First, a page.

“He felt the choice was really between these two ideologies,” Vivek Shanbhag, a prominent novelist and Mr. Ananthamurthy’s son-in-law, said of Mr. Ananthamurthy. “He was saying that it’s time that we, as a nation, stop now and take a look before we blindly move forward.”
Mr. Shanbhag, who worked as a translator on the book, said Mr. Ananthamurthy could never forgive Mr. Modi for the 2002 riots in the western Indian state of Gujarat, which killed more than a thousand, most of them Muslims. Mr. Modi was chief minister of the state at the time, and many consider him culpable. “He said a person like this cannot be the prime minister,” Mr. Shanbhag added.
Aakar Patel, a prominent columnist who writes for Mint, a national daily news publication headquartered in New Delhi, said “Hindutva or Hind Swaraj” was the best book on the subject of Hindu nationalism, since Mr. Modi’s election as prime minister. “Steeped in our traditions, Ananthamurthy captures the reality as nobody else can,” Mr. Patel wrote in Mint. “It is the distilled effort of a lifetime spent in absorbing, reading, writing and observing.”
In many ways, Mr. Ananthamurthy turned out to be prophetic, including about his own death. “If Modi becomes the prime minister, it will be a big shock to me,” Mr. Ananthamurthy had told a television channel, soon after he made his threats to leave the country. “I won’t live.”
Unlike more measured critics of Mr. Modi, who saw his rise through a contemporary social and political context, Mr. Ananthamurthy, with his novelist’s temperament, mounted his criticism in ethical, psychological and civilizational terms. “People like Modi,” Mr. Ananthamurthy writes, “live in a gumbaz, a dome that echoes what they say to themselves over and over again.”
Mr. Modi’s election as prime minister has been followed by, as many feared, a climate of hostility toward minorities and renewed assaults on civil society and free expression.
Last fall, a year after Mr. Ananthamurthy’s death, dozens of writers returned their awards from the National Academy of Letters, also known as the Sahitya Akademi, to protest what they considered a rising tide of intolerance and majoritarianism gripping the country.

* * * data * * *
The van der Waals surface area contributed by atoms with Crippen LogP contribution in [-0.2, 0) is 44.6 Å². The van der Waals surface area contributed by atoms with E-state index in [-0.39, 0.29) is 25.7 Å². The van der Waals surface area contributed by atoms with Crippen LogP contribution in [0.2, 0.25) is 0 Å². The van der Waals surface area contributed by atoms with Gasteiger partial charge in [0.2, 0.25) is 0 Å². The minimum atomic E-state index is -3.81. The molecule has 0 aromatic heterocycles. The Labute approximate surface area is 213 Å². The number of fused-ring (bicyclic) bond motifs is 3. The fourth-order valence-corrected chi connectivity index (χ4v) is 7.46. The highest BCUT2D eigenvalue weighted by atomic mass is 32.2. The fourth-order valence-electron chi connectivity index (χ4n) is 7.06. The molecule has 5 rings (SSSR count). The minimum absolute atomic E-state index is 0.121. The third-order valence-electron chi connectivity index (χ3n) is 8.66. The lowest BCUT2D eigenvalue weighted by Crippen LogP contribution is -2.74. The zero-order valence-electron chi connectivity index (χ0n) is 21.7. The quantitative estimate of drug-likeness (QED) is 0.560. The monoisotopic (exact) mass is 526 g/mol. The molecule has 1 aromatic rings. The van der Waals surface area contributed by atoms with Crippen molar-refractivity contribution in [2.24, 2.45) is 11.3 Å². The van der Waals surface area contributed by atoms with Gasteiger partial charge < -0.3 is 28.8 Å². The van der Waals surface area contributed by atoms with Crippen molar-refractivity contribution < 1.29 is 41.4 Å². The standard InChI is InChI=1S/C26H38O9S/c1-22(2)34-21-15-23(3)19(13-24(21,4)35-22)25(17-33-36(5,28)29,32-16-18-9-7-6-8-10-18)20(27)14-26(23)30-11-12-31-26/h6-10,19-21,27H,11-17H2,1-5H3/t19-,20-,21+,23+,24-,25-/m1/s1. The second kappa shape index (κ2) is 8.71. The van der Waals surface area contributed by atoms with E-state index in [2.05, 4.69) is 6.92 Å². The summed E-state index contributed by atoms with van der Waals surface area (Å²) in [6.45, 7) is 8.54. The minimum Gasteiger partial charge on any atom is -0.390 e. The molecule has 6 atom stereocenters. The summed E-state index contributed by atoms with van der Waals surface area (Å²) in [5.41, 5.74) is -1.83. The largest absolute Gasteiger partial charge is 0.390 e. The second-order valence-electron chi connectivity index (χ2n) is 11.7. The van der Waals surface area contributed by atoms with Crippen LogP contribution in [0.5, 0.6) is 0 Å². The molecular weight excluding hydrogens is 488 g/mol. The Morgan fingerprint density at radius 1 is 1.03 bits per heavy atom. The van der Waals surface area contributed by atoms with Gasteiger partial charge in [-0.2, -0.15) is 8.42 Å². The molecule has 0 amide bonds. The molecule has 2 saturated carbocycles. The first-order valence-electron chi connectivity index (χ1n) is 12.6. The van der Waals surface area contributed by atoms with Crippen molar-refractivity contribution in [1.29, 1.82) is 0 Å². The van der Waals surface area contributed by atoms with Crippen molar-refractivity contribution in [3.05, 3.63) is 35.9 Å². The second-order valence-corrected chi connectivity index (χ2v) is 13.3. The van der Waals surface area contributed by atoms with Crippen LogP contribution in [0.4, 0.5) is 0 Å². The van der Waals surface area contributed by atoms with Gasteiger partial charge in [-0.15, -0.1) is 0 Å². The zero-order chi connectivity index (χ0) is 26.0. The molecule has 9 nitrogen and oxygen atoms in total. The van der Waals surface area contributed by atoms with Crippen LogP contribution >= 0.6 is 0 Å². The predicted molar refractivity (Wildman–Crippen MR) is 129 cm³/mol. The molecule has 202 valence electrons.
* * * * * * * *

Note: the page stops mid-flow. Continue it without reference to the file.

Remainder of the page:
One incident, in particular, sparked this collective revolt of writers: the killing of M. M. Kalburgi, a noted rationalist scholar whose criticism of traditional religious practices had earned him the wrath of Hindu nationalists. (Mr. Kalburgi was shot dead in his home in Dharwad, in Karnataka, on Aug. 30 last year.)
Like Mr. Ananthamurthy, Mr. Kalburgi was part of a robust tradition of Indian-language writers serving on the front lines of social and political battles. “A Kannada or Bengali writer has a connection to his people, his culture, his society, which an English writer simply does not,” Ramachandra Guha, a historian and one of India’s best-known public intellectuals, said in an interview. “Most Indian-English writers who are acclaimed abroad have no impact on society.”
Mr. Ananthamurthy’s death caused a wave of grief across Karnataka, a state of more than 60 million people. Tens of thousands of people lined up in Bangalore, the state capital, to pay homage.
Officially, Mr. Modi offered condolences, but right-wing groups affiliated with his Bharatiya Janata Party greeted the news of Mr. Ananthamurthy’s death with raucous celebrations, setting off fireworks at the demise of a foe.
Though Hindu nationalists hounded Mr. Ananthamurthy, especially during the last months of his life, their response to “Hindutva or Hind Swaraj” has been one of unusual silence.
Mr. Patel, the columnist, said he was not surprised by the muted reaction. “What passes for the ideological right doesn’t have any investment here,” he said. “They don’t care about knowledge and learning. They care about prejudices, anger, certitude and emotion.”